Conserving the Wellington Papers

With a special Explore the Wellington Archive event and the 27th Wellington Lecture taking place at the end of the month, we take the opportunity to look at the ongoing work being done to conserve the Wellington Papers.

The Wellington Papers came to Southampton with a major challenge of conservation: some ten percent of the collection was so badly damaged it was unfit to handle and 10,000 documents were in a parlous condition. The University has made good progress: about seventy percent has been conserved and is now available for research, including papers for 1822 (for the Congress of Verona), for Wellington as Prime Minister in 1829 (the year of Catholic emancipation), and for some of the Peninsular War.

A campaign to raise funds for the conservation of the Wellington Papers was launched in October 2010. Grants from the National Manuscripts Conservation Trust, the J.Paul Getty Jr Charitable Trust and the Rothschild Foundation as well as modest funding from alumni supported the conservation of the badly degraded and mould-damaged papers from 1832, which is described in this article. A current project, jointly funded by the Foyle Foundation and the University and appropriate for the bicentenary of Waterloo, is focussed on the military papers for 1815.

Conservation process

The conservators began by working with the less severely damaged materials for 1832 to enable them to develop expertise in conserving this type of exceedingly fragile material before tackling the most fragmentary bundles.

Documents were fully documented before separation. Tests carried out before treatment included fibre analysis, chemical spot tests, pH tests to determine acidity, mechanical rub tests for surface cleaning, examination under optical microscopes and UV light and tests to determine ink solubility and the extent of iron gall ink corrosion.

Papers were separated manually and collated. Separation, particularly of the most severely damaged bundles, is a painstaking and time-consuming task. In some instances papers have fused together due to compression whilst damp and great care is necessary to prevent disintegration of the paper.

Surface cleaning was undertaken where possible and where necessary individual items were given aqueous treatments, including washing supported on non-woven polyester on silk screens in cold and warm water to remove discolouration and soluble degradation products, calcium phytate treatment to stabilise iron gall ink corrosion and deacidification with calcium hydrogen carbonate. Fragments were washed alongside documents either loose or within non-woven polyester pockets. These were then realigned with the original which was lined to hold all fragments in place during the repair procedure.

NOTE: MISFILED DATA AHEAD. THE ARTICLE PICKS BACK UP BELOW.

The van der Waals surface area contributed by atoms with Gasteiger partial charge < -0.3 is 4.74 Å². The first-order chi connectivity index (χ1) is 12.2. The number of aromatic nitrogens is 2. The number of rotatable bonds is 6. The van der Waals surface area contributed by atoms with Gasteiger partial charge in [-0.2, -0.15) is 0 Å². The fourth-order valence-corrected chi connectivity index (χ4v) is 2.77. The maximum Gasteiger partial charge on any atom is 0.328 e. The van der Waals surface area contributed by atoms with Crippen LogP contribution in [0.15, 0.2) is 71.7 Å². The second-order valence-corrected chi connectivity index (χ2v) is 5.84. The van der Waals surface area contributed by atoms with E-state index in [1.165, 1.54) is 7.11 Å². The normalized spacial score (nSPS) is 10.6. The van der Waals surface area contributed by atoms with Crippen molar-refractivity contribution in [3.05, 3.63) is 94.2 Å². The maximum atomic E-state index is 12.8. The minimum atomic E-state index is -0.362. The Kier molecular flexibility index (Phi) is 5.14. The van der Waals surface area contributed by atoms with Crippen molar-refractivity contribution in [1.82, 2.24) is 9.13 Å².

The documents were repaired by leafcasting similarly toned paper pulp consisting of a blend of cotton and hemp fibres. The conservators have created a reference tool of differently toned papers that match the papers within the collection. Griffin Mill Papermakers produced a special making of handmade paper to our specification.

After humidification, pressing and resizing where necessary, documents were refolded and stored in custom made four flap folders and acid free boxes. Any fragments that could not be identified were noted, housed in melinex pockets and stored alongside the documents. Photographic documentation was made of all the processes.

To date most of the bundles of documents have been conserved using leaf casting and paper pulp repair. The expertise gained by the conservators has enabled them to concentrate on the most fragile items with work underway on the separation and stabilisation of the final 6 bundles. These present some of the most severe conservation challenges as the separation of fragmented material can take several months to complete before any treatment is possible.

Many of the fragmented bundles for 1832 are now accessible for the first time since the 1940s. This is historically very significant material as it includes the first Duke of Wellington’s papers relating to the first Reform Act. As Wellington was the leader of the Tories in the House of Lords during the progress of the Act, by enabling archivists to access and catalogue the material, the whole picture of the debate now will be available.

As noted above, on Wednesday 28 October 2015 the Special Collections will be hosting a free open afternoon in conjunction with the 27th Wellington Lecture.  It will provide an opportunity for visitors to view some of the Wellington Archive and to meet the curators. For further information and to register please go to: http://www.eventbrite.co.uk/e/exploring-the-wellington-archive-university-of-southampton-tickets-18286477346

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